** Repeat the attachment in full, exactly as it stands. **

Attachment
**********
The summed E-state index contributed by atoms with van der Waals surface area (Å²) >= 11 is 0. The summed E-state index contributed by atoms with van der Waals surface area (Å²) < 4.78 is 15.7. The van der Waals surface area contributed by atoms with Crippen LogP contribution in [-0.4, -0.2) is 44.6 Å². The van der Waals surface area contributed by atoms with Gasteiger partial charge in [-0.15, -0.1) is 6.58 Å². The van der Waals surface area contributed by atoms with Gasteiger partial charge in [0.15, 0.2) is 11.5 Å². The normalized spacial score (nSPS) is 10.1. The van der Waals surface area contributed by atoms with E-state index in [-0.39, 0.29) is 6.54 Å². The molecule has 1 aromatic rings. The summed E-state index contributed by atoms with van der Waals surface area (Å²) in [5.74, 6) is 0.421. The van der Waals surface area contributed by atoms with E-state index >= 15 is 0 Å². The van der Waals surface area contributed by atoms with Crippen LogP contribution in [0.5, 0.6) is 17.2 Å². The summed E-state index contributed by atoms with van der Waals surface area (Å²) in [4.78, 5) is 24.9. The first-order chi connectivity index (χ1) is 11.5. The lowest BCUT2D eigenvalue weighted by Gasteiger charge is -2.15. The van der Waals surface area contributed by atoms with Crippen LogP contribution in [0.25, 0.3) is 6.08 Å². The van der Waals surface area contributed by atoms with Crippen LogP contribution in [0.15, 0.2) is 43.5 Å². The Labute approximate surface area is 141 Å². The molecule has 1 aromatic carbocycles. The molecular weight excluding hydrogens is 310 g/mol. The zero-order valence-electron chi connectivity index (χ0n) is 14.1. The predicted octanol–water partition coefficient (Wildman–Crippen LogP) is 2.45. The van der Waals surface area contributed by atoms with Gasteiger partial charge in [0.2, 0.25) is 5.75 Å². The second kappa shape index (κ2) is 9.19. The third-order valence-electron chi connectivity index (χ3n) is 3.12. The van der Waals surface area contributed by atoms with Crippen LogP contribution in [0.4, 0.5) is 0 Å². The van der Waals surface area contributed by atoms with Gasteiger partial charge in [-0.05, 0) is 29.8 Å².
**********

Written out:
The summed E-state index contributed by atoms with van der Waals surface area (Å²) >= 11 is 0. The summed E-state index contributed by atoms with van der Waals surface area (Å²) < 4.78 is 15.7. The van der Waals surface area contributed by atoms with Crippen LogP contribution in [-0.4, -0.2) is 44.6 Å². The van der Waals surface area contributed by atoms with Gasteiger partial charge in [-0.15, -0.1) is 6.58 Å². The van der Waals surface area contributed by atoms with Gasteiger partial charge in [0.15, 0.2) is 11.5 Å². The normalized spacial score (nSPS) is 10.1. The van der Waals surface area contributed by atoms with E-state index in [-0.39, 0.29) is 6.54 Å². The molecule has 1 aromatic rings. The summed E-state index contributed by atoms with van der Waals surface area (Å²) in [5.74, 6) is 0.421. The van der Waals surface area contributed by atoms with E-state index >= 15 is 0 Å². The van der Waals surface area contributed by atoms with Crippen LogP contribution in [0.5, 0.6) is 17.2 Å². The summed E-state index contributed by atoms with van der Waals surface area (Å²) in [4.78, 5) is 24.9. The first-order chi connectivity index (χ1) is 11.5. The lowest BCUT2D eigenvalue weighted by Gasteiger charge is -2.15. The van der Waals surface area contributed by atoms with Crippen LogP contribution in [0.25, 0.3) is 6.08 Å². The van der Waals surface area contributed by atoms with Crippen LogP contribution in [0.15, 0.2) is 43.5 Å². The Labute approximate surface area is 141 Å². The molecule has 1 aromatic carbocycles. The molecular weight excluding hydrogens is 310 g/mol. The zero-order valence-electron chi connectivity index (χ0n) is 14.1. The predicted octanol–water partition coefficient (Wildman–Crippen LogP) is 2.45. The van der Waals surface area contributed by atoms with Gasteiger partial charge in [0.2, 0.25) is 5.75 Å². The second kappa shape index (κ2) is 9.19. The third-order valence-electron chi connectivity index (χ3n) is 3.12. The van der Waals surface area contributed by atoms with Crippen LogP contribution in [0.4, 0.5) is 0 Å². The van der Waals surface area contributed by atoms with Gasteiger partial charge in [-0.05, 0) is 29.8 Å².